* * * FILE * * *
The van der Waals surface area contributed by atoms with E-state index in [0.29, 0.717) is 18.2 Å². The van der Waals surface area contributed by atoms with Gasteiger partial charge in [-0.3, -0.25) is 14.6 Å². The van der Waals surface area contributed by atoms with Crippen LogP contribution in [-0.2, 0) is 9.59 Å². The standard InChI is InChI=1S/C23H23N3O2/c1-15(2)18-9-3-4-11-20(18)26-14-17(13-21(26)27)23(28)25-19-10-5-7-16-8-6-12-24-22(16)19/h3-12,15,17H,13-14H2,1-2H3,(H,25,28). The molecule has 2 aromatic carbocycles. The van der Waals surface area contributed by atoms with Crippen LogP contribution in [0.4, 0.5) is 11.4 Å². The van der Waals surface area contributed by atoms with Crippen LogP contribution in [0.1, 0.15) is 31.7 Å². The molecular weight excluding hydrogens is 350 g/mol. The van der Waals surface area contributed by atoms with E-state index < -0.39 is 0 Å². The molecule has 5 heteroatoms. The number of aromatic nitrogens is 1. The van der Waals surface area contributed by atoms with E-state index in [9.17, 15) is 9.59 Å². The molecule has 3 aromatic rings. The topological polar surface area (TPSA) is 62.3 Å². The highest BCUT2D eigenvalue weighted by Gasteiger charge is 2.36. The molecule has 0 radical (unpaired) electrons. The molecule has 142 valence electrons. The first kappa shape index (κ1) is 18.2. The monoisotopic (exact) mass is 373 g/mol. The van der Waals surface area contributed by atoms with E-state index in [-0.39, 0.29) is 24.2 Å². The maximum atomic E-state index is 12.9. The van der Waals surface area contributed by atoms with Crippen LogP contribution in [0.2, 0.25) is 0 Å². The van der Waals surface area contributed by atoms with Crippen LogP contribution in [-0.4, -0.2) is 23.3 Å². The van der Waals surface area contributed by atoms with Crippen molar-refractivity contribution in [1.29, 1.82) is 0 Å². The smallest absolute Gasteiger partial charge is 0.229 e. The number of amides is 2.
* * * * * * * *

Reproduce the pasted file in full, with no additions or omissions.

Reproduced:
The van der Waals surface area contributed by atoms with E-state index in [0.29, 0.717) is 18.2 Å². The van der Waals surface area contributed by atoms with Gasteiger partial charge in [-0.3, -0.25) is 14.6 Å². The van der Waals surface area contributed by atoms with Crippen LogP contribution in [-0.2, 0) is 9.59 Å². The standard InChI is InChI=1S/C23H23N3O2/c1-15(2)18-9-3-4-11-20(18)26-14-17(13-21(26)27)23(28)25-19-10-5-7-16-8-6-12-24-22(16)19/h3-12,15,17H,13-14H2,1-2H3,(H,25,28). The molecule has 2 aromatic carbocycles. The van der Waals surface area contributed by atoms with Crippen LogP contribution in [0.4, 0.5) is 11.4 Å². The van der Waals surface area contributed by atoms with Crippen LogP contribution in [0.1, 0.15) is 31.7 Å². The molecular weight excluding hydrogens is 350 g/mol. The van der Waals surface area contributed by atoms with E-state index < -0.39 is 0 Å². The molecule has 5 heteroatoms. The number of aromatic nitrogens is 1. The van der Waals surface area contributed by atoms with E-state index in [9.17, 15) is 9.59 Å². The molecule has 3 aromatic rings. The topological polar surface area (TPSA) is 62.3 Å². The highest BCUT2D eigenvalue weighted by Gasteiger charge is 2.36. The molecule has 0 radical (unpaired) electrons. The molecule has 142 valence electrons. The first kappa shape index (κ1) is 18.2. The monoisotopic (exact) mass is 373 g/mol. The van der Waals surface area contributed by atoms with E-state index in [-0.39, 0.29) is 24.2 Å². The maximum atomic E-state index is 12.9. The van der Waals surface area contributed by atoms with Crippen LogP contribution in [0.2, 0.25) is 0 Å². The van der Waals surface area contributed by atoms with Crippen LogP contribution in [-0.4, -0.2) is 23.3 Å². The van der Waals surface area contributed by atoms with Crippen molar-refractivity contribution in [1.29, 1.82) is 0 Å². The smallest absolute Gasteiger partial charge is 0.229 e. The number of amides is 2.